Ngozi Okonjo-Iweala has been appointed the new chief of the World Trade Organization, becoming the first woman to ever lead the Switzerland-based institution and the first African citizen to take on the role. However, this is not the first time that Okonjo-Iweala makes history.
Born in Nigeria, Okonjo-Iweala graduated from Harvard University in 1976 and then earned a PhD from MIT. She then became the first woman to take on the Nigerian finance ministry and the foreign ministry too. She was also the first female to run for the World Bank presidency, where she spent 25 years.
In October, her WTO candidacy was supported by all geographic regions at the trade body apart from the United States, where the then-Trump administration said it would continue backing the Korean candidate. However, Okonjo-Iweala’s appointment was cleared when President Joe Biden announced a few days ago his support for the 66-year old.
Her vision for the WTO
The WTO is at a crossroads after many countries seemed to take a step back from long-standing norms governing international trade. In addition, its appellate body has been paralyzed for months after the U.S. — again, under the Trump administration — prevented the appointment of new judges therefore rendering it unable to rule on any trade disputes.
“My vision is also of a rejuvenated and strengthened WTO that will be confident to tackle effectively ongoing issues,” Okonjo-Iweala told WTO members during a hearing in July.
“It is clear that a rules-based system without a forum in which a breach of the rules can be effectively arbitrated loses credibility over time,” she said at the same hearing.
I can take hardship. I can sleep on the cold floor anytime.
Officials in the European Union and the United States have previously said the WTO needs to be reformed and its rules updated, but there is no consensus on how to do it.
“The WTO appears paralyzed at a time when its rule book would greatly benefit from an update to 21st century issues such as ecommerce and the digital economy, the green and circular economies,” Okonjo-Iweala said.
She is also likely to support female participation in global trade, having said that “greater efforts should be made to include women-owned enterprises in the formal sector.”
The path has been cleared for Nigeria's Ngozi Okonjo-Iweala to become the first woman and the first African to lead the World Trade Organization after South Korea's candidate pulled out of the race for the job.
Yoo Myung-hee, the South Korean trade minister, announced her decision to withdraw in a televised briefing on Friday.
Okonjo-Iweala, an economist and former finance minister of Nigeria, already enjoyed broad support from WTO members, including the European Union, China, Japan and Australia.
However, the United States, under the Trump administration, had favored Yoo, complicating the decision-making process since the selection of a new leader requires all WTO members to agree. Okonjo-Iweala's formal selection may have to wait until after the United States appoints a new trade representative.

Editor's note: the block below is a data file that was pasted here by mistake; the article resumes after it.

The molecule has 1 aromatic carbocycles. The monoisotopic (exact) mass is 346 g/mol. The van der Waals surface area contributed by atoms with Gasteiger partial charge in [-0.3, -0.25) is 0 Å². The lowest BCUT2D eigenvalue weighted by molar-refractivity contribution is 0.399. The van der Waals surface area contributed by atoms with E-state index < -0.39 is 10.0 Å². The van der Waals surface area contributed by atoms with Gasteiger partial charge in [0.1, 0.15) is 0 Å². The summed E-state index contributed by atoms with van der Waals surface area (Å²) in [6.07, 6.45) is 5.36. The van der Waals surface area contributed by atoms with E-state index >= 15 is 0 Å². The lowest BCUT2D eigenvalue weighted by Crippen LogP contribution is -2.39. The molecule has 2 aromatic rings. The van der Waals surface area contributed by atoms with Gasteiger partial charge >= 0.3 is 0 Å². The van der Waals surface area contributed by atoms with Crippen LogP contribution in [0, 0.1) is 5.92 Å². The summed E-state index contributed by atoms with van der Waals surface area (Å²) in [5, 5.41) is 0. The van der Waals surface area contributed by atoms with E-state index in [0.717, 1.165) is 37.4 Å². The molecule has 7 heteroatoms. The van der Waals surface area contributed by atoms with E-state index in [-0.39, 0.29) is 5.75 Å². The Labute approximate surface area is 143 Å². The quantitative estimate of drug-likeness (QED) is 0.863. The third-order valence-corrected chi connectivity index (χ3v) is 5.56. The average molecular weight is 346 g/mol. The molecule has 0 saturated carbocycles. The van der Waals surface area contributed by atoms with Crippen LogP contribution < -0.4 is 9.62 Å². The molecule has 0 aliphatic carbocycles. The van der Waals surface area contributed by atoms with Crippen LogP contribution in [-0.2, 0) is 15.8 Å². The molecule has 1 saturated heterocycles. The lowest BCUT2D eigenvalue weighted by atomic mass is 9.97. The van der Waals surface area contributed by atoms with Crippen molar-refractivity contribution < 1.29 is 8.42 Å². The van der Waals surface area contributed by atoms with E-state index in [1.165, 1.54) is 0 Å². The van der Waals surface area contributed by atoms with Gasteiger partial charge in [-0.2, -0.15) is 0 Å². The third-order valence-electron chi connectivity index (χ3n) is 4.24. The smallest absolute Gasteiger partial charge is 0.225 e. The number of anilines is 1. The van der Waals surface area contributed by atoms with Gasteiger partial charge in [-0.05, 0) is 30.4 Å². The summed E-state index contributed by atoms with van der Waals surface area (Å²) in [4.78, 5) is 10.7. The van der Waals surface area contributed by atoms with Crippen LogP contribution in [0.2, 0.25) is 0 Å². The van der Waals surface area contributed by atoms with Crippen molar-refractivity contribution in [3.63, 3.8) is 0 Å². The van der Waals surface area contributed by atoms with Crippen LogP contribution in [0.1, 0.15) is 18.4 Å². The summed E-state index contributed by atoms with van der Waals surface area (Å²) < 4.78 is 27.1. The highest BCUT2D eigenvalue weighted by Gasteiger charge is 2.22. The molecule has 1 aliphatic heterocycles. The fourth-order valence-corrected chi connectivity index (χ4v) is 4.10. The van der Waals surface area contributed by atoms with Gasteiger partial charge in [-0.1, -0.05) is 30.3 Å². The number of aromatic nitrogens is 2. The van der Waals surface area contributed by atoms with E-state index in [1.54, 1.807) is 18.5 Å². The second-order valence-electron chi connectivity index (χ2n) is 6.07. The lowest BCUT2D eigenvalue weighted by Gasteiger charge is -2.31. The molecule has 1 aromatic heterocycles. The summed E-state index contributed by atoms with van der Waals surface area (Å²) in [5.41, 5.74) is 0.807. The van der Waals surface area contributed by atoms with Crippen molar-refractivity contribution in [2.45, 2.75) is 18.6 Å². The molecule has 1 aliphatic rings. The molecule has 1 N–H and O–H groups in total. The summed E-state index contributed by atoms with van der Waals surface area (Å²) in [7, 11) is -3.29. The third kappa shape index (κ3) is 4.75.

Yoo said that her decision had been reached after "close consultation" with the United States. The WTO had been without a leader for too long, she added.
The Geneva-based body, tasked with promoting free trade, has been without a permanent director general since Roberto Azevêdo stepped down a year earlier than planned at the end of August after the WTO was caught in the middle of an escalating trade fight between the United States and China.
The Trump administration was highly critical of the WTO and undermined its standing by imposing tariffs on Canada, Mexico, China and the European Union. Okonjo-Iweala will thus assume control of an organization that has struggled to prevent trade spats between its members.
While US President Joe Biden has already taken steps to restore support for multilateral institutions, he is expected to proceed with caution when it comes to signing any new trade deals.
In a speech to the State Department Thursday, Biden pledged to put diplomacy back at the center of US foreign policy, but was also careful to emphasize that foreign policy should benefit middle-class Americans.
Okonjo-Iweala, who hails from one of the few parts of the world where free trade is ascendent, told CNN in August that trade would play an important role in the recovery from the coronavirus pandemic.
"The WTO needs a leader at this time. It needs a fresh look, a fresh face, an outsider, someone with the capability to implement reforms and to work with members to make sure the WTO comes out of the partial paralysis that it's in," she said in an interview.
Okonjo-Iweala spent 25 years at the World Bank as a development economist, rising to the position of managing director. She also chaired the board of Gavi, which is helping to distribute coronavirus vaccines globally, stepping down at the end of her term in December.